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Hirabara Farm

Kamuela, Hawai`i Island

Hirabara Farm is one of the most beloved groups of tireless co-producers we are honored to call family. In the quiet country of Kamuela, Hawai`i Island, Uncle Kurt and Auntie Pam Hirabara are at work answering the question: If the ships stop coming, how will we eat? The single most important realization that has arisen for them is this: Everything begins with the soil. The health of the community that cushions our feet determines the health of every single other organism on this island, and our planet. Day in and day out, the Hirabaras work to design better soil — not by dominating it with pesticides, but — by listening to it. Why? When the soil has what it needs — the way an artist is able to create when she has her favorite materials at hand — the food she crafts from seed to fruit is unmatched. We don’t really want to just know how to survive. We long to know how to live.

Photo by Gemini Connect

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Kāko`o `Ōiwi

He`eia, O`ahu

On the eastern shores of O`ahu, midway up the He`eia ahupua`a, sits 400 acres of land being restored to its ancestral function, one lo`i at a time. To see what Kanekoa Kukea-Shultz and his team of passionate co-owners have accomplished is to fully understand the role that `āina plays in native Hawai`i's identity — and in truth, all of our identities. What the ancestral practice of raising kalo symbolizes goes far beyond food — it really speaks to our fundamental relationship to the land, to the seasons, and to the future present.

Paepae O He`eia

He`eia, O`ahu

You would think the most extraordinary thing about Paepae O He`eia is that they've spent the better part of a decade restoring an 800-year-old native Hawaiian fishpond to working order. What astounds us even more than this, however, is that it isn't glamorous work — there's no fame — yet their team is meticulous, thorough, deeply passionate and laser-focused on what is one of the most incredible stories in Hawai`i's modern history. With the help of thousands of community members, the site has become a phenomenal testament to the will of a community, and the wisdom of our kupuna.

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MA`O Organic Farms

Wai`anae, O`ahu

On its face, MA`O Organic Farms appears to be a vibrant farm full of young, tenacious next-generation farmers. Underneath the surface, however, one finds that MA`O is in many ways as much about farming as it is about fostering a powerful, resilient, loving and conscious community of curious youth — but perhaps those two things aren't really different after all. Through their years of dedication to improving Hawai`i's food solvency, they have also created one of the most extraordinary and exuberant communities of self-reliant, responsible and consummately pono individuals.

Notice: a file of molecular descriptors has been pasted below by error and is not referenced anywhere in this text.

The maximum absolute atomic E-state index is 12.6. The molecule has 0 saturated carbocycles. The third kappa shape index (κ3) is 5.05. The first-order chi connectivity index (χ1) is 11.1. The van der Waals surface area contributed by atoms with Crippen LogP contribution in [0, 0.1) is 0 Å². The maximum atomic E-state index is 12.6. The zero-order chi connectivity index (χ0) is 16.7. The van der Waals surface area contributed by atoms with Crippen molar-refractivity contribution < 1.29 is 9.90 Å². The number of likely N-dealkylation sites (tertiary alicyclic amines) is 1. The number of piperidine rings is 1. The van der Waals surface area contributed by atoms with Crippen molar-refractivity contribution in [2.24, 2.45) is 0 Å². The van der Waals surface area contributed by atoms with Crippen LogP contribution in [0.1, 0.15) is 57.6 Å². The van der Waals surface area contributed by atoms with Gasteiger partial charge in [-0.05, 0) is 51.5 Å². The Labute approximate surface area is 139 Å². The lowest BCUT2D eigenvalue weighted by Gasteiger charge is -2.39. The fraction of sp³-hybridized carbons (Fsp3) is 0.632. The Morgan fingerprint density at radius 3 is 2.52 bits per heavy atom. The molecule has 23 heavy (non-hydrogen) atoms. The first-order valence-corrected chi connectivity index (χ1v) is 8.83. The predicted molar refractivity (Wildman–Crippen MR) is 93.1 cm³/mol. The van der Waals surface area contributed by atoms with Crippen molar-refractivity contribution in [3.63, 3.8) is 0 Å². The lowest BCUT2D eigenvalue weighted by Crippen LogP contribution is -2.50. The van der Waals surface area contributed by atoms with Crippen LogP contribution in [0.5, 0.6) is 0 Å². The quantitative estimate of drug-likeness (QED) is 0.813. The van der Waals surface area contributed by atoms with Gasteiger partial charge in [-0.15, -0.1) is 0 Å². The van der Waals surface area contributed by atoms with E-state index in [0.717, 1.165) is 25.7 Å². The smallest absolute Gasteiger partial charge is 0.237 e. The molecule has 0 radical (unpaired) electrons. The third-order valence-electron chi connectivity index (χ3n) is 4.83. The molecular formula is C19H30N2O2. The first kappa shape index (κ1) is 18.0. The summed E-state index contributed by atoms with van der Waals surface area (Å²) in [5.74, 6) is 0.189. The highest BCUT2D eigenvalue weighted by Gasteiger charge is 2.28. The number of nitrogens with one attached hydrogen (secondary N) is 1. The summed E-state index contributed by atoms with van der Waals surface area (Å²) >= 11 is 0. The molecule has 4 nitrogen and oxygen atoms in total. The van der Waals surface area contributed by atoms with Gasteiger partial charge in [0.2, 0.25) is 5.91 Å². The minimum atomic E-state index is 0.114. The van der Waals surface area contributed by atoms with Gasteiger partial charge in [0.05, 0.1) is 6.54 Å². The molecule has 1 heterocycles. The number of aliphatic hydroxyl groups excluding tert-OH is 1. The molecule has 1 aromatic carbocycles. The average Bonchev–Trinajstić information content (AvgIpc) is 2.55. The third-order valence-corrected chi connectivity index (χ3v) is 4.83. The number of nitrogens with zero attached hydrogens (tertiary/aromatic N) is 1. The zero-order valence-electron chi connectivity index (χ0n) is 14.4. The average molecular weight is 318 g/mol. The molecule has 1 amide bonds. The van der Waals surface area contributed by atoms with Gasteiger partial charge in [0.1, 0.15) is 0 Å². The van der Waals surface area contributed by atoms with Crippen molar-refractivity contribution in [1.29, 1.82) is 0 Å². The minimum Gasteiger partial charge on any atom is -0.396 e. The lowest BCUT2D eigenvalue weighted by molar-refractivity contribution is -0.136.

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Ho Farms

kahuku, O`AHU

Ho Farms is a family business par excellence. Every member of their `ohana is intimately invested in one or another aspects of running a thriving business founded on solid principles. Perhaps best known for some of the most consistently delicious cherry tomatoes on island (you can find them in most supermarkets), the Ho Family prides itself on being one of the best local produce companies, period. In 2007, they were awarded the Hawaii Seal of Quality, and are one of the few Food Safety Certified farms in Hawai`i. In pursuit of a cleaner ecological footprint, they have invested heavily in technologies and techniques that allow them to grow consistently large crops of produce without using heavy pesticides.

Photo: O`ahu Fresh


And many more.

Why do we call them co-producers?

Together, we co-author the world in which we want to live, and which we want to give to our grandchildren. In that spirit, all of us — even you, dear reader — are co-producers. How we eat, how we live, how we listen, how we love. Every movement upon the land, every footprint, every crop hoped for and harvested helps to shape our world, indicate our values and tell a story about who we are as a community.

Why do they matter?

We serve the needs of the `āina first and foremost because we recognize that stewardship, not domination, holds the door to our future. Where we listen openly to each other, to the land, to the ocean, to the seasons. Where we learn to dance with the changes, treating obstacles as opportunities to improvise. Where we gather, gather, gather, celebrating in community the beauty we are only capable of creating together.

What makes a co-producer different from a farmer?

Their endless toil, their long hours, and the late nights spent awake, asking the questions too big for the rest of us. As they struggle, in service of their community, we hope to do right by them — to turn the fruits (and vegetables) of their labor into something delicious, so that we might co-produce a better world together.